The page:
• Purpose – The purpose of this research is to investigate online buyers' views for and against disintermediation of hotel reservation. Design/methodology/approach – A structured questionnaire was developed and a telephone survey was conducted in Hong Kong in March 2008. Findings – Empirical findings of 283 Hong Kong residents who had previously booked hotel rooms online showed that experienced online buyers were more positive towards technology-assisted hotel room reservations and less positive towards travel agents than their less experienced peers. Practical implications – Hoteliers should ensure that their rooms are marketed appropriately in different types of online and offline channels. Originality – The study demonstrates the existence of significantly different views among different groups of online buyers based on their online purchase experiences. With the increasing popularity of internet applications, hotel managers and travel agents should set practical plans to meet the needs of online buyers.
  • Article
    Draws together a number of themes from mainstream strategy literature and synthesizes them into a new model of the comprehensively competent organization. Argues that it is a key role of the strategic leader to ensure that his/her organization possesses a wide range of generic competences (to an appropriate degree in each case) in order that the organization can develop and sustain more specific competences in learning, change management and product/service competitive competency. These “layers of competence” are illustrated in the form of an integrated web. While it is content competences which ultimately produce successful competitive outcomes, other competences in learning and change management are needed to support this. The competence implications of modern environments are discussed and, towards the end of the article, the generic competence argument is applied to the literature on business failure.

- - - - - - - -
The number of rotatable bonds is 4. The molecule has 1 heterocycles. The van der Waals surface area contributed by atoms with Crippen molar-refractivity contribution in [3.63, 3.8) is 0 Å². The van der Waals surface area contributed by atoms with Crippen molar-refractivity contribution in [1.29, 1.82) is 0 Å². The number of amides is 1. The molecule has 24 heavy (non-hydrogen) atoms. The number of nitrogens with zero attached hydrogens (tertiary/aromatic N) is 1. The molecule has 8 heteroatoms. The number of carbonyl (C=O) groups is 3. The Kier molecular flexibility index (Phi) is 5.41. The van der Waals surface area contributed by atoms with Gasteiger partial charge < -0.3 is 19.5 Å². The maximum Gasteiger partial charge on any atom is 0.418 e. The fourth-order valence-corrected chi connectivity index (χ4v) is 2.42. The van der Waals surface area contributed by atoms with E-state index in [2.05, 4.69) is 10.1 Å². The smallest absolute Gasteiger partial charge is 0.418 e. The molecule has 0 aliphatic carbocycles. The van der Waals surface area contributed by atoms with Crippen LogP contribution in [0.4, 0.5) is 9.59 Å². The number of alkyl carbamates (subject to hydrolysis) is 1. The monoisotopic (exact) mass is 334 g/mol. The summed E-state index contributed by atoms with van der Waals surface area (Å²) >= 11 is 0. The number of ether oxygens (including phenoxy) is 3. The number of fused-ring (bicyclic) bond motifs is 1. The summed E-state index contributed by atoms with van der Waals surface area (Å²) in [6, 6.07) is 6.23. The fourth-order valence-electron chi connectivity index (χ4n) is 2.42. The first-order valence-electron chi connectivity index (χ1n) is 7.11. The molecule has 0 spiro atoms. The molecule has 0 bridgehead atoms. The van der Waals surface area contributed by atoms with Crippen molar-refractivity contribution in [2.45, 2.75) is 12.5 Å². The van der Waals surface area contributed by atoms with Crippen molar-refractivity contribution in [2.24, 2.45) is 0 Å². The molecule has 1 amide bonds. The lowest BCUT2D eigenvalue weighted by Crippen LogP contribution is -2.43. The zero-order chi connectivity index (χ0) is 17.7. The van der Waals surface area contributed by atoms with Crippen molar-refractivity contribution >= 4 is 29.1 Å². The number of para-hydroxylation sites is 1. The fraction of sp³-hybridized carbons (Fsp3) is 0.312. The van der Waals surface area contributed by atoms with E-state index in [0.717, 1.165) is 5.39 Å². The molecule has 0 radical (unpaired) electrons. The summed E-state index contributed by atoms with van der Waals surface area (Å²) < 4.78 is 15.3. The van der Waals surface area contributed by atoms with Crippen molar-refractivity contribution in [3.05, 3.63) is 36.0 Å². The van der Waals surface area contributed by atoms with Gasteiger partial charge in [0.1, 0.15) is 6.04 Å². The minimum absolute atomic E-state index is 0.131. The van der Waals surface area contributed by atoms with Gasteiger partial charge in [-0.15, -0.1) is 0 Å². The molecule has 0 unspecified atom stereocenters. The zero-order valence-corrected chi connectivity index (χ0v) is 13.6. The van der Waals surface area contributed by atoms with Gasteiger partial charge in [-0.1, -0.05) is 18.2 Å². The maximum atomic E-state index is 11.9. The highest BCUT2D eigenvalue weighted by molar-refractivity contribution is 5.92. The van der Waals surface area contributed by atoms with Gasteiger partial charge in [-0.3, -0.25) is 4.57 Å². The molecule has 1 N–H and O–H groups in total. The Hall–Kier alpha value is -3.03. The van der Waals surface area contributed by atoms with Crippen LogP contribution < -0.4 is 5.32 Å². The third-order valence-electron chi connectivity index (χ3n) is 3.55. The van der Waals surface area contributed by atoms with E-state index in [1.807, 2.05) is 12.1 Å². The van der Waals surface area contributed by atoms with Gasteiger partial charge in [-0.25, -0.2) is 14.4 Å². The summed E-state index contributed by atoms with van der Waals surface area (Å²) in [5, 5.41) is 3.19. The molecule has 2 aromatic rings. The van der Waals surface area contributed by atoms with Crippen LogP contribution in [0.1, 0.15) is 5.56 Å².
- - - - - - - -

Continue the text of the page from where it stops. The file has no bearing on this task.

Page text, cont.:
• Article
    Full-text available
    Purpose – Information technology (IT) applications in the hotel industry have largely been devoted to the handling of the routine operational problems that crop up while running a hotel. Previously, the hotel industry has been criticised as reluctant to make full use of IT. This paper reports and analyses the findings of a recent survey on IT applications in Hong Kong hotels. Design/methodology/approach – Through personal interviews with 21 managers of hotel electronic data processing/management information systems (EDP/MIS) in 2003, different technical and behavioural aspects of IT were examined. Findings – Compared with a similar study performed in 1997, the empirical findings in 2003 showed that IT was used not merely to replace the existing paper system but also to improve customer services and to enhance operational effectiveness. Unfortunately, the empirical findings also indicated that hotel decision makers did not seem to realise the importance of IT for the purpose of developing business strategies and, therefore, IT was generally not used in hotels for high-level business decision-making. Research limitations/implications – A limitation of this study was the fairly low participation rate of hotel managers. Practical implications – The study does offer useful insights for hoteliers to realistically analyse the potential benefits of IT applications to their business. Originality/value – This paper will contribute to help raise the awareness of IT involvement at all levels of hotel business processes, and facilitate hoteliers to proactively incorporate IT into their efforts to remain competitive in the industry.
  • Article